As homelessness surges statewide, the epidemic is hitting college campuses as well, with a staggering number of students being classified as homeless.
In the spring of 2016, the California State University Office of the Chancellor conducted a study across 23 CSU campuses and found that 8.7 percent of students in the CSU system identified as homeless, and 21 percent reported food insecurity.
The data prompted staff at Sacramento State to conduct its own study. The information reported by students revealed that that 12 percent of students on the campus reported being homeless and 24 percent reported food insecurity.
Danielle Munoz, a case manager at Sacramento State, recently addressed the issue during a presentation given to the Lodi chapter of American Association of University Women.
Cities across the state and country are dealing with homelessness, but the fact that it is affecting college students hits home for former educator and AAUW member Sally Spenker.
Spenker, an alumnus at Sacramento State, received a newsletter from her alma mater highlighting Munoz and the work she does on the campus as a social worker.
“It was surprising to read the statistics about student homelessness, and how unaware people are to this issue,” Spenker said.
Munoz, who works directly with students, said that students who reported being homeless were found to be living in their cars, at local shelters, or couch surfing with friends.
“The stigma associated with being homeless prevents many students from coming forward,” Munoz said, “we’ll find out a student was displaced by faculty, after students will request extensions on assignments due to displacement, and my department will get involved.”
Most students that struggle with homelessness come from low socioeconomic backgrounds, and students that struggle financially are usually sent into a downward spiral when unexpected emergencies arise.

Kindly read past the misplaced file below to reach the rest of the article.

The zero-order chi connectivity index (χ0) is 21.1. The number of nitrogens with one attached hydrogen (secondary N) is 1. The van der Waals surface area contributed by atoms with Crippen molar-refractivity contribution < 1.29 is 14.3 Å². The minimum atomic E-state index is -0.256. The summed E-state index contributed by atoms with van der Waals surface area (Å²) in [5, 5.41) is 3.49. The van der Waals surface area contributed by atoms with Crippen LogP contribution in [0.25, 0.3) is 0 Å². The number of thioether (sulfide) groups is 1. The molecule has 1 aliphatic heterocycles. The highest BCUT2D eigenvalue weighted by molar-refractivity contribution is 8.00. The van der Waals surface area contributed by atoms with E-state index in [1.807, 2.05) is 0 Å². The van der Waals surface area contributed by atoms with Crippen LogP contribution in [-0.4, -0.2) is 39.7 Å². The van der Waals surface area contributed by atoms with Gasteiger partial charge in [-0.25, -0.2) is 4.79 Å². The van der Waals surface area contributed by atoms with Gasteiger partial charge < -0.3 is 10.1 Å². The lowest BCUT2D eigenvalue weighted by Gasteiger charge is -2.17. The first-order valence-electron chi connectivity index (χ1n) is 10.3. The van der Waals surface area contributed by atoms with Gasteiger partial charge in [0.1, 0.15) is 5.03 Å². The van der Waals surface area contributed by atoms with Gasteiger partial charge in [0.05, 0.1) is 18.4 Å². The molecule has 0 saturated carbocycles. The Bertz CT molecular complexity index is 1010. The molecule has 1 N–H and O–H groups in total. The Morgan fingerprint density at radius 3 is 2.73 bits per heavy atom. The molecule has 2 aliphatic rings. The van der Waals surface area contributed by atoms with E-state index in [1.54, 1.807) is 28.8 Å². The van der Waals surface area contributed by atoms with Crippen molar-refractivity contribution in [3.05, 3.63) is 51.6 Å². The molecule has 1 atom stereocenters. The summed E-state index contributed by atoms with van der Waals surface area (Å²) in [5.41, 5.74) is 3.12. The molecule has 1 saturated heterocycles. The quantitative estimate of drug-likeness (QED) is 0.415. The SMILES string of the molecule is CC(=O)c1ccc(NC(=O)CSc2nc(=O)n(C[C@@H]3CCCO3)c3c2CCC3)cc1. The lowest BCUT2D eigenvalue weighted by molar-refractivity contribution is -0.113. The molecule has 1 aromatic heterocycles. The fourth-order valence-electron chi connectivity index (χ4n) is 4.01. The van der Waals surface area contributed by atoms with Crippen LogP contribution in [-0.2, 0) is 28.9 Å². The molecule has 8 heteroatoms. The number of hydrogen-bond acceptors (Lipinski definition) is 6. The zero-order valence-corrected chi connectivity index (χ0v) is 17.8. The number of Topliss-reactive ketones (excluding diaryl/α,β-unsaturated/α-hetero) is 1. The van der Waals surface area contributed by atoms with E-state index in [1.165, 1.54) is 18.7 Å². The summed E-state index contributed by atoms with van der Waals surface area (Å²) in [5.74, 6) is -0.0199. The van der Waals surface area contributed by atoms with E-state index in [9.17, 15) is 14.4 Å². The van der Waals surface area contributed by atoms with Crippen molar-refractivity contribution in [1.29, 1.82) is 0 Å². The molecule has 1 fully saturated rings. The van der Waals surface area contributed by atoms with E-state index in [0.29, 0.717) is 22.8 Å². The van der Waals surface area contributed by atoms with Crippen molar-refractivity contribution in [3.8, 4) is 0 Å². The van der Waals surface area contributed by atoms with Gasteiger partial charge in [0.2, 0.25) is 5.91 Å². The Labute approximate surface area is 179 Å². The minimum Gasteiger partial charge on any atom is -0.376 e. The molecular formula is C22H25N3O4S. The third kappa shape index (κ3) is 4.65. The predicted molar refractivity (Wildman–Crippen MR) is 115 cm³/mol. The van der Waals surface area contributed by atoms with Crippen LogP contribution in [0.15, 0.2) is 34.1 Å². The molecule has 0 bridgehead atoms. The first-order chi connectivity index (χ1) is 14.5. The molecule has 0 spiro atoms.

“For students that are already struggling, something like a medical emergency or a car breaking down can hinder their financial stability, and they are forced to choose between things like rent and groceries,” Munoz said.
Another contributing factor that has spurred student homelessness is the rise in the rental market. The average cost for an apartment within 10 miles of Sacramento State is $981. The Sacramento Bee reported that Sacramento has had annual increases in rent since 2013, including a 10-percent increase in 2017. With rent on the rise, many students are not able to afford housing.
Sacramento State reported that 28 percent of incoming freshmen reported family income of less than $30,000 a year, leaving them to rely solely on financial aid — the most federal aid a student can receive in a semester is $6000 — or income from a job to be able to afford school.
Even with the help, students continue to struggle to find housing due to high rent deposits at apartment buildings. Apartment complexes near the university have been known to charge students deposit fees as high as $3,000, according to Munoz.
External circumstances have also contributed to student homelessness, such as abusive relationships that has forced students to live in shelters or their cars.
In Stockton, the University of the Pacific has also reported an increase in homeless students on campus, partly due to systemic poverty in the region.
Both Sacramento State and Pacific offer a food pantry on campus, and emergency housing for students that need immediate shelter. Both campuses utilize community resources to help students facing displacement or food insecurity.
“Our housing department works with students on a case-by-case basis, and we offer counseling and psychological services to students,” said Keith Michaud, media relations manager at Pacific.
As campuses prioritize their resources, Munoz hopes that Sacramento State and its programs can serve as a model for other universities looking to help its students.
“We are developing a Crises Assistance Resource Education Services Office, which will help people with services ranging from emergency housing to applying for CalFresh benefits, ” Munoz said.
“Our job as administrators is to make sure our students don’t fall through the cracks,” Munoz said.